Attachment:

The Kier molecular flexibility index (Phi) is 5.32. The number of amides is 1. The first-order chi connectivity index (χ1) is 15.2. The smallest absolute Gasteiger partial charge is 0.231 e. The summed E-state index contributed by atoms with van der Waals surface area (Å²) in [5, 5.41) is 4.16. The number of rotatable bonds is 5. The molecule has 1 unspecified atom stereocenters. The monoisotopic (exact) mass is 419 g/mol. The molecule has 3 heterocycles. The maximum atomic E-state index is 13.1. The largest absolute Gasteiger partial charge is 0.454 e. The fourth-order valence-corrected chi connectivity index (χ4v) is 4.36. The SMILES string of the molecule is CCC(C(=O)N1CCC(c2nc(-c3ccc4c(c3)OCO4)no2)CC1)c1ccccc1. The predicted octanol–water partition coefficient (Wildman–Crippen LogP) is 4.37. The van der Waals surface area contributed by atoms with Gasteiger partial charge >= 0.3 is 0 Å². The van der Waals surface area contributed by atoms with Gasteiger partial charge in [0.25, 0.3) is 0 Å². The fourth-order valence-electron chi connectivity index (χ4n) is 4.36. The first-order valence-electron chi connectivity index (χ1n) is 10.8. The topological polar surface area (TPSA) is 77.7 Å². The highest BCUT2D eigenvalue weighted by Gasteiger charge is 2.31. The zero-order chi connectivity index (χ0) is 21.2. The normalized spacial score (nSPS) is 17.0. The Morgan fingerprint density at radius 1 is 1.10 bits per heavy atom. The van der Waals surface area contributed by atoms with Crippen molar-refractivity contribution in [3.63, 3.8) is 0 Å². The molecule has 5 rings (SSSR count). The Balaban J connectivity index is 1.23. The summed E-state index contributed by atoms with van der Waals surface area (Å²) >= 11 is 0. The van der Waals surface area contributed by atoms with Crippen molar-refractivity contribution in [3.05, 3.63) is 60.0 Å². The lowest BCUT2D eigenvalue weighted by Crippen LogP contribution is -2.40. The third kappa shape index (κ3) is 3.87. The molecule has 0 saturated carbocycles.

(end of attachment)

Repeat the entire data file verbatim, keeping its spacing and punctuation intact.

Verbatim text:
The Kier molecular flexibility index (Phi) is 5.32. The number of amides is 1. The first-order chi connectivity index (χ1) is 15.2. The smallest absolute Gasteiger partial charge is 0.231 e. The summed E-state index contributed by atoms with van der Waals surface area (Å²) in [5, 5.41) is 4.16. The number of rotatable bonds is 5. The molecule has 1 unspecified atom stereocenters. The monoisotopic (exact) mass is 419 g/mol. The molecule has 3 heterocycles. The maximum atomic E-state index is 13.1. The largest absolute Gasteiger partial charge is 0.454 e. The fourth-order valence-corrected chi connectivity index (χ4v) is 4.36. The SMILES string of the molecule is CCC(C(=O)N1CCC(c2nc(-c3ccc4c(c3)OCO4)no2)CC1)c1ccccc1. The predicted octanol–water partition coefficient (Wildman–Crippen LogP) is 4.37. The van der Waals surface area contributed by atoms with Gasteiger partial charge >= 0.3 is 0 Å². The van der Waals surface area contributed by atoms with Gasteiger partial charge in [0.25, 0.3) is 0 Å². The fourth-order valence-electron chi connectivity index (χ4n) is 4.36. The first-order valence-electron chi connectivity index (χ1n) is 10.8. The topological polar surface area (TPSA) is 77.7 Å². The highest BCUT2D eigenvalue weighted by Gasteiger charge is 2.31. The zero-order chi connectivity index (χ0) is 21.2. The normalized spacial score (nSPS) is 17.0. The Morgan fingerprint density at radius 1 is 1.10 bits per heavy atom. The van der Waals surface area contributed by atoms with Crippen molar-refractivity contribution in [3.63, 3.8) is 0 Å². The molecule has 5 rings (SSSR count). The Balaban J connectivity index is 1.23. The summed E-state index contributed by atoms with van der Waals surface area (Å²) >= 11 is 0. The van der Waals surface area contributed by atoms with Crippen molar-refractivity contribution in [3.05, 3.63) is 60.0 Å². The lowest BCUT2D eigenvalue weighted by Crippen LogP contribution is -2.40. The third kappa shape index (κ3) is 3.87. The molecule has 0 saturated carbocycles.